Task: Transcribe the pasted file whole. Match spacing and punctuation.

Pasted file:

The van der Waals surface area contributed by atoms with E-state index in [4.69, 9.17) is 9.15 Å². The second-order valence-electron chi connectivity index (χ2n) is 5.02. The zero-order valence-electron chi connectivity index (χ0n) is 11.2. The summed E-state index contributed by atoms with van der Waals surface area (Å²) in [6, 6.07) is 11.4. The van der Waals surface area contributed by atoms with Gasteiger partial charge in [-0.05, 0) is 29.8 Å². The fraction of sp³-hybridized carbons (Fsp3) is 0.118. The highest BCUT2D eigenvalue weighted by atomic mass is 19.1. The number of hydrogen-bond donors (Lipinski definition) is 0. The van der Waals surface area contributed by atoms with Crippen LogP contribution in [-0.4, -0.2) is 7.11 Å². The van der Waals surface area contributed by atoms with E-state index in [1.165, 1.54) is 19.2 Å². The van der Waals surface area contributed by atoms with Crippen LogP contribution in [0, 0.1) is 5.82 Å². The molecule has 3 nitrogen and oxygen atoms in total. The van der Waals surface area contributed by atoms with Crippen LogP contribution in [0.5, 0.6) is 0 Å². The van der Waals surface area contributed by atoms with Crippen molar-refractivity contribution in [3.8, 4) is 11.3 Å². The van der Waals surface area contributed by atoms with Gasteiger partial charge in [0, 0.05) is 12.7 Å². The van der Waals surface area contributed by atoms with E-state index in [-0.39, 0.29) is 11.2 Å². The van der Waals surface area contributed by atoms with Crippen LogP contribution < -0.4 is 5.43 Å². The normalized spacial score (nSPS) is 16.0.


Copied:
The van der Waals surface area contributed by atoms with E-state index in [4.69, 9.17) is 9.15 Å². The second-order valence-electron chi connectivity index (χ2n) is 5.02. The zero-order valence-electron chi connectivity index (χ0n) is 11.2. The summed E-state index contributed by atoms with van der Waals surface area (Å²) in [6, 6.07) is 11.4. The van der Waals surface area contributed by atoms with Gasteiger partial charge in [-0.05, 0) is 29.8 Å². The fraction of sp³-hybridized carbons (Fsp3) is 0.118. The highest BCUT2D eigenvalue weighted by atomic mass is 19.1. The number of hydrogen-bond donors (Lipinski definition) is 0. The van der Waals surface area contributed by atoms with Crippen LogP contribution in [-0.4, -0.2) is 7.11 Å². The van der Waals surface area contributed by atoms with E-state index in [1.165, 1.54) is 19.2 Å². The van der Waals surface area contributed by atoms with Crippen LogP contribution in [0, 0.1) is 5.82 Å². The molecule has 3 nitrogen and oxygen atoms in total. The van der Waals surface area contributed by atoms with Crippen LogP contribution in [0.5, 0.6) is 0 Å². The van der Waals surface area contributed by atoms with Crippen molar-refractivity contribution in [3.8, 4) is 11.3 Å². The van der Waals surface area contributed by atoms with Gasteiger partial charge in [0, 0.05) is 12.7 Å². The van der Waals surface area contributed by atoms with E-state index in [-0.39, 0.29) is 11.2 Å². The van der Waals surface area contributed by atoms with Crippen LogP contribution < -0.4 is 5.43 Å². The normalized spacial score (nSPS) is 16.0.